By: Jarvis B. Läkemäker
A recent study found that a patient’s demographics and type of employment may correlate to the amount of opioids they are prescribed. In its study, Correlates of Opioid Dispensing, the Workers Compensation Research Institute (WCRI) identified characteristics of injured workers and their employers that are associated with differences in opioid dispensing rates. Data consisted of analysis of 1.4 million pain medication prescriptions in 27 states, including Georgia. Areas of study included worker age and gender, injury type, industry, and location (including county-level opioid dispensing rate).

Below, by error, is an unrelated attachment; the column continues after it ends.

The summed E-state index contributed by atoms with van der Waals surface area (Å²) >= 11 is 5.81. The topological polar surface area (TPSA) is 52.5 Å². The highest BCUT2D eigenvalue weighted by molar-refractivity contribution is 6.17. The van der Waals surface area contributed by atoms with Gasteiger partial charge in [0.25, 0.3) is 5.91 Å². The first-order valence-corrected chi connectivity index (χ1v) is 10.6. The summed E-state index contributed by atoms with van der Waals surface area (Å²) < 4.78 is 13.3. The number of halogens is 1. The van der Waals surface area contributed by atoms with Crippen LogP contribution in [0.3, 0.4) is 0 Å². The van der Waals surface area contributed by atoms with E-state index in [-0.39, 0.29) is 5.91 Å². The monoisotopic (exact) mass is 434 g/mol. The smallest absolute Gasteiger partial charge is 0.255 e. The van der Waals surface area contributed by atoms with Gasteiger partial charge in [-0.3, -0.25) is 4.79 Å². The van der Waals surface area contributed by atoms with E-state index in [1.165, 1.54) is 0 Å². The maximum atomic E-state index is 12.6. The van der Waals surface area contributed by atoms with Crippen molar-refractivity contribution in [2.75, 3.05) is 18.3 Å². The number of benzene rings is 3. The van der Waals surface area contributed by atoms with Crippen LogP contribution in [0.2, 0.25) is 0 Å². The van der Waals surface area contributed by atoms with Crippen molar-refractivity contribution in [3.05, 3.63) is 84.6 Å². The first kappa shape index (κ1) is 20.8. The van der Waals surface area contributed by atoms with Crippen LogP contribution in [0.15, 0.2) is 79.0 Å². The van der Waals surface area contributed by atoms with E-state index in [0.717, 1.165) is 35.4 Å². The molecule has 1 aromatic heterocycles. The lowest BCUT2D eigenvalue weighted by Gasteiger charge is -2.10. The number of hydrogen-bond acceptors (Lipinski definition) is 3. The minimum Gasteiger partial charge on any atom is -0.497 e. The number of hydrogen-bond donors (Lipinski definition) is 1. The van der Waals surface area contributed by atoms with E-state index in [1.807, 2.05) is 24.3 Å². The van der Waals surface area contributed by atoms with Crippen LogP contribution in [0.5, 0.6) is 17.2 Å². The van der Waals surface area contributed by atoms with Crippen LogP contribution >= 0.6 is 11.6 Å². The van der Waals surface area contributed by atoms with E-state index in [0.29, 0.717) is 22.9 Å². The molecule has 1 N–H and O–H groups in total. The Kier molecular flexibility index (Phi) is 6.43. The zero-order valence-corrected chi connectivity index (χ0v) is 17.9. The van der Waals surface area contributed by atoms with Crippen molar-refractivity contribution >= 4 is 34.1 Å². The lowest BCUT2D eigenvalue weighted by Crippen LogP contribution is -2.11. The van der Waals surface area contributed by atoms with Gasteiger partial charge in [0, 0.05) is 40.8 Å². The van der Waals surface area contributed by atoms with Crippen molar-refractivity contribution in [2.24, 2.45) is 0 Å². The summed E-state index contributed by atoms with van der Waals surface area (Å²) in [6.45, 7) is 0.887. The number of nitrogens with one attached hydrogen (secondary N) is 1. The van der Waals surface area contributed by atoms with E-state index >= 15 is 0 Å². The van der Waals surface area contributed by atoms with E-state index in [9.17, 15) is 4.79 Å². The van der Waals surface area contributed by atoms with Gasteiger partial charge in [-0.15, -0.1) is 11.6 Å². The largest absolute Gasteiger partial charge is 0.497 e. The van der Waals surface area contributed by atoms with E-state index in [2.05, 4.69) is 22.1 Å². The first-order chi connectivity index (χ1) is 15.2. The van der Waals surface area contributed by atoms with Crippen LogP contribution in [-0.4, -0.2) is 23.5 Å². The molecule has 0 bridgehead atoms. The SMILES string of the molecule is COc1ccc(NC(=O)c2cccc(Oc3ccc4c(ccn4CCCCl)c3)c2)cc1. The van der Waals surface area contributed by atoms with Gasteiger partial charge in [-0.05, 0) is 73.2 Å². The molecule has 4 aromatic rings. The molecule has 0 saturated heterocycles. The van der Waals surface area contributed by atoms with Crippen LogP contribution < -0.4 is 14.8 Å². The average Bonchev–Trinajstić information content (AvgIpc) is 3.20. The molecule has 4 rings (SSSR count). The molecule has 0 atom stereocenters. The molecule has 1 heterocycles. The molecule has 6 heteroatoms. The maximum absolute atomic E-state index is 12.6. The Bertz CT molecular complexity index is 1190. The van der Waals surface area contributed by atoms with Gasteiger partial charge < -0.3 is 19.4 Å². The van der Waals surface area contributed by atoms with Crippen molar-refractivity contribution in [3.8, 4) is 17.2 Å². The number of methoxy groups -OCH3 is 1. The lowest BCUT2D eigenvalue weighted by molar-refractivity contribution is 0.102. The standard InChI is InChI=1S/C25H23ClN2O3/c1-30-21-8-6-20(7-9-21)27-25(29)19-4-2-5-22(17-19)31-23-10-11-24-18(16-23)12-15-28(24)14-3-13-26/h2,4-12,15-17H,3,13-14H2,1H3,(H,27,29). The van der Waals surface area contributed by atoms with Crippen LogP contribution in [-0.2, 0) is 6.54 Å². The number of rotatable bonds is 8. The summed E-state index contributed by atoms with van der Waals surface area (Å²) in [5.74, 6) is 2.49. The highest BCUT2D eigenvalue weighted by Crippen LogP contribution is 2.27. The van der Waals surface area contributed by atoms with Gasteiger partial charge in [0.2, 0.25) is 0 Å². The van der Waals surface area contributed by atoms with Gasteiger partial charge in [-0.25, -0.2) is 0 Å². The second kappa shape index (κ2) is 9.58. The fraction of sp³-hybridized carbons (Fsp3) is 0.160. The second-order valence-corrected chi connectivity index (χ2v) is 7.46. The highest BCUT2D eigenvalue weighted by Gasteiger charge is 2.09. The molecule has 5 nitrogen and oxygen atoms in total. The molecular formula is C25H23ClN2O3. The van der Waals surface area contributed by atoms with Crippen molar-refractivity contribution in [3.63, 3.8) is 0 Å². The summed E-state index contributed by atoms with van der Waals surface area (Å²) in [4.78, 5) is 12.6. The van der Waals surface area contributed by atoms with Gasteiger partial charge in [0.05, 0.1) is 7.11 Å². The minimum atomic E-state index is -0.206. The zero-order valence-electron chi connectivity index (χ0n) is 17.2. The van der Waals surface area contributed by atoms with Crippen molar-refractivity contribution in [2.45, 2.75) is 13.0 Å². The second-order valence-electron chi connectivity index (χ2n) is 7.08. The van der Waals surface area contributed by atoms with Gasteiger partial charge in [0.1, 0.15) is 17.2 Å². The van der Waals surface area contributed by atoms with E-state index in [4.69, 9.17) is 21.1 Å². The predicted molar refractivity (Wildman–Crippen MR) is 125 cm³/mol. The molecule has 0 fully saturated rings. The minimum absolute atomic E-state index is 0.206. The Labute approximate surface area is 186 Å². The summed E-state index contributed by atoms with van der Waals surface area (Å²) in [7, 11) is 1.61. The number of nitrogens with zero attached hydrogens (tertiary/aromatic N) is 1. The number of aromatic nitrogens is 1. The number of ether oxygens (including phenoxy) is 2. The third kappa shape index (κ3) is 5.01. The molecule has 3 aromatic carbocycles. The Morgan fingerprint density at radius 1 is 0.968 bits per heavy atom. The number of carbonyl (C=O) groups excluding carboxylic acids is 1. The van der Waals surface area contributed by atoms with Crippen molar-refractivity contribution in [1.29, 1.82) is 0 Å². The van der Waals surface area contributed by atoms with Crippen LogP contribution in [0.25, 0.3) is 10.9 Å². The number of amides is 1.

The study found that injured workers in certain industries like mining and construction are more likely to receive opioids. Further, the data reflected that workers in rural or very rural areas were likely to be prescribed opiates 14% more often than workers in urban settings. Also, old workers were more likely to be prescribed opioids than younger workers. Paired with existing efforts underway in Georgia to address opioid prescription rates, this information can be useful in setting priorities for targeting special interventions and alternative pain management initiatives in the groups most vulnerable to opioid over prescription.